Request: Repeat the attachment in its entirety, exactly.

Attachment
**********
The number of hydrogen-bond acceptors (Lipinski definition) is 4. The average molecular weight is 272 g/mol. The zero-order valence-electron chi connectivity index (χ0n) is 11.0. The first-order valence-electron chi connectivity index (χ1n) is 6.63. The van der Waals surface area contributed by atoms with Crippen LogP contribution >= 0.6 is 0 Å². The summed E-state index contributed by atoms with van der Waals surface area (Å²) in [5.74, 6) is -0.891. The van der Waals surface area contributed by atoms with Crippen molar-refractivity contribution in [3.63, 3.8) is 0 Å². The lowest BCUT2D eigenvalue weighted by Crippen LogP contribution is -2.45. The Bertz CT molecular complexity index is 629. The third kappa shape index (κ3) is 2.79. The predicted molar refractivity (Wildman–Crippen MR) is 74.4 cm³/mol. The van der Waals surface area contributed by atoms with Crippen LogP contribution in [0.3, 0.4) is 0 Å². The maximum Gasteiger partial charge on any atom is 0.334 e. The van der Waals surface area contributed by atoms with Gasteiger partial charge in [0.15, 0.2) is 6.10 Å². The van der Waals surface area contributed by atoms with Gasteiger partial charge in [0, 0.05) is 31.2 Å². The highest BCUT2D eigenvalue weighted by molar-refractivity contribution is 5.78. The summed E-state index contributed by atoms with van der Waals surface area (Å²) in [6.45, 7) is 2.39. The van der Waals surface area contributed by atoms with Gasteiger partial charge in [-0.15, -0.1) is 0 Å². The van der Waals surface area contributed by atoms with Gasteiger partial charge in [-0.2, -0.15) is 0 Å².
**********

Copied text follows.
The number of hydrogen-bond acceptors (Lipinski definition) is 4. The average molecular weight is 272 g/mol. The zero-order valence-electron chi connectivity index (χ0n) is 11.0. The first-order valence-electron chi connectivity index (χ1n) is 6.63. The van der Waals surface area contributed by atoms with Crippen LogP contribution >= 0.6 is 0 Å². The summed E-state index contributed by atoms with van der Waals surface area (Å²) in [5.74, 6) is -0.891. The van der Waals surface area contributed by atoms with Crippen molar-refractivity contribution in [3.63, 3.8) is 0 Å². The lowest BCUT2D eigenvalue weighted by Crippen LogP contribution is -2.45. The Bertz CT molecular complexity index is 629. The third kappa shape index (κ3) is 2.79. The predicted molar refractivity (Wildman–Crippen MR) is 74.4 cm³/mol. The van der Waals surface area contributed by atoms with Crippen LogP contribution in [0.3, 0.4) is 0 Å². The maximum Gasteiger partial charge on any atom is 0.334 e. The van der Waals surface area contributed by atoms with Gasteiger partial charge in [0.15, 0.2) is 6.10 Å². The van der Waals surface area contributed by atoms with Gasteiger partial charge in [0, 0.05) is 31.2 Å². The highest BCUT2D eigenvalue weighted by molar-refractivity contribution is 5.78. The summed E-state index contributed by atoms with van der Waals surface area (Å²) in [6.45, 7) is 2.39. The van der Waals surface area contributed by atoms with Gasteiger partial charge in [-0.15, -0.1) is 0 Å². The van der Waals surface area contributed by atoms with Gasteiger partial charge in [-0.2, -0.15) is 0 Å².